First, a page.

Friday, November 3
Mr. Jesper Berg, Director General of the Danish Financial Supervisory Authority
What is the role of financial regulation? Can macroprudential policy achieve its objective of mitigating systemic risk? And what lessons for financial regulation can be learned, both worldwide and in Denmark, from the global financial crisis? On November 3, 2017, Mr. Jesper Berg, Director General of the Danish Financial Supervisory Authority (FSA), presented his views on these questions at an open JVI event, chaired by JVI Director Thomas Richardson.
Why financial regulation and supervision?
Mr. Berg began by reviewing some market imperfections that explain why financial regulation is necessary. He then offered options to limit the inherent risks related to the intermediation function of banks, which is to transform short-term liabilities into long-term assets. Among traditional options are deposit insurance, the central bank lender-of-last-resort function, and financial regulation to limit risk-taking and ensure that liquidity and capital buffers are on hand. More recently, changes to bank business models have been proposed, such as narrow banking and ringfencing (to separate retail deposit-taking and granting of loans from other financial intermediation activities), and—like mutual funds—changing the deposit contract so that the value of deposits changes as asset values change. As an example, he presented the Danish model, in which mortgage loans are fully funded by long-term covered bonds, which completely removes the maturity mismatch risk.
There are often high expectations, Mr. Berg said, that macroprudential policy can limit and mitigate the risks of large financial disruptions, but it is advisable to take a more cautious approach. He suggested that each policy be thought of in terms of connecting with a pitch in a baseball game: it is necessary to “see the ball, have the skills to hit it, have the guts, and have a bat.” In practice, it is not possible to really know what risk may bring about the next financial crisis (not seeing the ball); we may not have all the skills necessary to analyze it properly, since understanding of the analytical underpinning of macroprudential policy is still at an early stage; we may not have the guts, given the very complicated committee-type structures that make decisions about macroprudential policy; and we may not have available well-developed, effective, and arbitrage-free policy tools (the bat). On the other hand, there has been progress in understanding both micro-prudential and macro-prudential policies, and we are doing much more to think countercyclically and make sure that banks are better capitalized in good times to prevent deleveraging in bad times.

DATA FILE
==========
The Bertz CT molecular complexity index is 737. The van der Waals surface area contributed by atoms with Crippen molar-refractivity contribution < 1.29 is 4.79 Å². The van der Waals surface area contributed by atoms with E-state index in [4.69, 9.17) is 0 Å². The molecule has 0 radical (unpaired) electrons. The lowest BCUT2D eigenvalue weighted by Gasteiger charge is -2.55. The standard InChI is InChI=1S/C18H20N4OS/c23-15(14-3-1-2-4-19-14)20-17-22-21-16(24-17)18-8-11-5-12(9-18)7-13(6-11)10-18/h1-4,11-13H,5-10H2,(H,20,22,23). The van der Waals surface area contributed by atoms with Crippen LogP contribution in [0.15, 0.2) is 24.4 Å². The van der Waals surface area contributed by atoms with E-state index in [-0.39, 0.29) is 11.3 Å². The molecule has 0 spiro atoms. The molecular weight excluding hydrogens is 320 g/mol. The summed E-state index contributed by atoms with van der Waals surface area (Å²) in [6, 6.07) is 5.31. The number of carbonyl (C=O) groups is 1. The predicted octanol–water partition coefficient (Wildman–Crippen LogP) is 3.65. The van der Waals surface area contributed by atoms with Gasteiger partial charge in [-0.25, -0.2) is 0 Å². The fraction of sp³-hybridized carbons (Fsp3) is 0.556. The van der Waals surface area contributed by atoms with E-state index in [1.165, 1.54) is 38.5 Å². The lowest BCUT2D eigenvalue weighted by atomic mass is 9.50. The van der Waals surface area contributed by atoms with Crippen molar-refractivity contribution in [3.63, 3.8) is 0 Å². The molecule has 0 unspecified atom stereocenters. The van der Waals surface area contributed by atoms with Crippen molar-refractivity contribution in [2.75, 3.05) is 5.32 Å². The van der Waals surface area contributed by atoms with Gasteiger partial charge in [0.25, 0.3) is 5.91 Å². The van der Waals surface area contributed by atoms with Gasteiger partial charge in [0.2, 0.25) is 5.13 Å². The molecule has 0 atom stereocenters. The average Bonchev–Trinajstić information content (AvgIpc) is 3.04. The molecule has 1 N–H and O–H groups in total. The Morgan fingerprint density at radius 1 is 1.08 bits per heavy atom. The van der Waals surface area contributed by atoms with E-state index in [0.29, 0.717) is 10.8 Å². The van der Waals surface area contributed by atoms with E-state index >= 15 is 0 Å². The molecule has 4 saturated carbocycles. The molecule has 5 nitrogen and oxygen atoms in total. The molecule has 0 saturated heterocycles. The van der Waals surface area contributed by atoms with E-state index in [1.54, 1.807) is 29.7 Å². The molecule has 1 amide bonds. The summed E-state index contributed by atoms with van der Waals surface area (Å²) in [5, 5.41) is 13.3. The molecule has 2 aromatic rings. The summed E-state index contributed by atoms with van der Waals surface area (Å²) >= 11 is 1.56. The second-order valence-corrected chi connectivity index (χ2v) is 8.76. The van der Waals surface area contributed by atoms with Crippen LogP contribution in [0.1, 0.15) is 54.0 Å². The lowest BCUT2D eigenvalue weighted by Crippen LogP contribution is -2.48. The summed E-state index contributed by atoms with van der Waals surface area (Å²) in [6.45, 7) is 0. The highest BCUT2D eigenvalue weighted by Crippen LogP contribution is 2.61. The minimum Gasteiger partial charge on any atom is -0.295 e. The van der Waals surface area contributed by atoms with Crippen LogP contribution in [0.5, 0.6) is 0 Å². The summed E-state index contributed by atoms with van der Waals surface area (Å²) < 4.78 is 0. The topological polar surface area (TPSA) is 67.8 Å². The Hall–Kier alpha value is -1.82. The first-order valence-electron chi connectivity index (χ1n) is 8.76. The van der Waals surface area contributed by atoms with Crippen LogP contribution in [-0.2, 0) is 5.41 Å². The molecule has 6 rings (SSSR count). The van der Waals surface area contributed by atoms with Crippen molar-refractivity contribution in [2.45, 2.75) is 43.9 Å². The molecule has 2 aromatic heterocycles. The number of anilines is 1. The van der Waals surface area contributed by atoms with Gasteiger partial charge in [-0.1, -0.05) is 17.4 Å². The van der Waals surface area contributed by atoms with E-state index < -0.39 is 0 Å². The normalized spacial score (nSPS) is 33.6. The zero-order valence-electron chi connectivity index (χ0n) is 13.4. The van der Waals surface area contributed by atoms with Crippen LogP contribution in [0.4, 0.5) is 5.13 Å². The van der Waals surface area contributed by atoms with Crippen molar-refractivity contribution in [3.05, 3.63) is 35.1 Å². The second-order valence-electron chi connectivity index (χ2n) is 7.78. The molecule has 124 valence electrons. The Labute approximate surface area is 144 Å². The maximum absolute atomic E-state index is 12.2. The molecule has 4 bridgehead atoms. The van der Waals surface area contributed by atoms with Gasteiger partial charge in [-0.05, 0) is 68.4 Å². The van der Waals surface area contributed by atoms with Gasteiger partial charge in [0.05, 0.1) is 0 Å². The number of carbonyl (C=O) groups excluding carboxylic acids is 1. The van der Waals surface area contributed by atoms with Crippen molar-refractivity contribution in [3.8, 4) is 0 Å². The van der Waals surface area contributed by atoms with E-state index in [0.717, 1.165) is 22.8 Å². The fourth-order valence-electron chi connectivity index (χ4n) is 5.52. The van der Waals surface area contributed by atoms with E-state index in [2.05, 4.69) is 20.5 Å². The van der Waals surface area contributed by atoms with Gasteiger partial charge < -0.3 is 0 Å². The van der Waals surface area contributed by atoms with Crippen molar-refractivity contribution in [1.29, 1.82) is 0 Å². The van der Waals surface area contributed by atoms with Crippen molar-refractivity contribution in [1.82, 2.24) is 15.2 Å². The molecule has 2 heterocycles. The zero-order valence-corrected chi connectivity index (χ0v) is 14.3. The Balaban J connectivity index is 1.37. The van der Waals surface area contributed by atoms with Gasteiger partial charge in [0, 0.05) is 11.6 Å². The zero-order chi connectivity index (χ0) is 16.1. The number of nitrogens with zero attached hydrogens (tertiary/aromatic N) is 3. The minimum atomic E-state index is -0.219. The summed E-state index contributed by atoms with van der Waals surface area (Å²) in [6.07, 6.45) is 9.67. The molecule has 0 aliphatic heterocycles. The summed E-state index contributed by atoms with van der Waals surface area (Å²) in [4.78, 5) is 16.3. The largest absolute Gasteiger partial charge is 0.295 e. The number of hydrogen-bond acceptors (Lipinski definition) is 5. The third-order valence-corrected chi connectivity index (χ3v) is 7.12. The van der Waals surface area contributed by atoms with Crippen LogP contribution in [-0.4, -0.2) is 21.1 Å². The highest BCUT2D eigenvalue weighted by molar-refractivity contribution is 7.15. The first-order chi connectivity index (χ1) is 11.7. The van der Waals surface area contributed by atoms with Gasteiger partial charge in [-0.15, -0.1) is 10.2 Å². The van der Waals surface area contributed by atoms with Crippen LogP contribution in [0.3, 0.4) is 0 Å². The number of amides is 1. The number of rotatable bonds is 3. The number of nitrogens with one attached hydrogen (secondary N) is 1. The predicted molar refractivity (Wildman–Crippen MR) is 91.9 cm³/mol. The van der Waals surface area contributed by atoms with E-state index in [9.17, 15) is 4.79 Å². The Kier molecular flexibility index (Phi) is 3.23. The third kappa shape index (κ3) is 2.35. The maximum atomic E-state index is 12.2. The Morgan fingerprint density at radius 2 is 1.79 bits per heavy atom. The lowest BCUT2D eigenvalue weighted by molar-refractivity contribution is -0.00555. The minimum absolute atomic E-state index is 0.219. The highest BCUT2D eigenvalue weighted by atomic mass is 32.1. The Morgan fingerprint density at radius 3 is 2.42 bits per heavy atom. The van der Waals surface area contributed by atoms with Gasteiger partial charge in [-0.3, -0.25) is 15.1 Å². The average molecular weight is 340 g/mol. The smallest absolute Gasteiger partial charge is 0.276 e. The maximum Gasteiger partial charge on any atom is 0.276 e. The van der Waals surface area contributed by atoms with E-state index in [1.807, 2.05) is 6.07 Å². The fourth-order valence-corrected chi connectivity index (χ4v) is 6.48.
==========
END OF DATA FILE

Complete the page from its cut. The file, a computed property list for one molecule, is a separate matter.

Unique features of the Danish financial sector
Mr. Berg then moved on to describe unusual features of the Danish financial system: Denmark is an outlier on pension and mortgage credit, pulling together a combination of aspects of the bank-based European and the markets-based US systems (Figure 1). The relative size of the banking sector, including mortgage banks, is about 400% of GDP, larger than in most other countries. The Danish mortgage banking model is very stable, mitigating almost all asset-liability-management risks except credit risk. Long-term mortgages are funded by issuing long-term mortgage and covered bonds that follow the balance principle – cash flow on the loan is directly linked to cash flow on the bond issued to fund the loan. Because bonds are issued daily to fund new loans, there is no pipeline risk. Credit risk is also limited because losses are low due to a swift foreclosure process, price transparency, and standardization. However, this banking model does not always mesh well with international banking regulations.
The FSA strategy through 2020
Mr. Berg described the impact of the global financial crisis on Denmark: Compared to its Scandinavian neighbors, which went through a major crisis in the early 1990s and weathered the 2008/2009 crisis quite well, Denmark suffered much more than, say, Sweden or Norway, because the crisis hit when the country’s banking system had low liquidity and capital buffers. The number of banks decreased from 145 in 2007 to 74 in 2017, with most of the exits for the usual reasons: high growth in loans at the expense of quality, misjudgment of credit risk, heavy concentration, exposure to risky industries, and reliance on short-term funding. Today, banks need to be much better capitalized than formerly. Given the recent changes in bank resolution procedures in Europe based on the bail-in principle, to prevent losses to depositors, Danish banks need to build additional buffers of 3.5% to 6% of risk-weighted assets by issuing bonds subordinated to senior claims (tier 3) and convertible to equity if resolution becomes necessary.
The FSA strategy through 2020, labelled “Justified Confidence,” is based on the view that supervision should have a systemic perspective, be sufficiently prudent in good times, and focus more intensively on new areas, such as tech-based financial business and cyber risk. In supervising pension funds, which constitute about 50% of GDP, the FSA is emphasizing consumer protection, especially in the ever-growing area of unguaranteed products. Customers should be told what return is expected and given estimates of possible downside and upside risks; however, the product characteristics and risk management issues are still being debated.
Adam Gersl, Senior Economist, JVI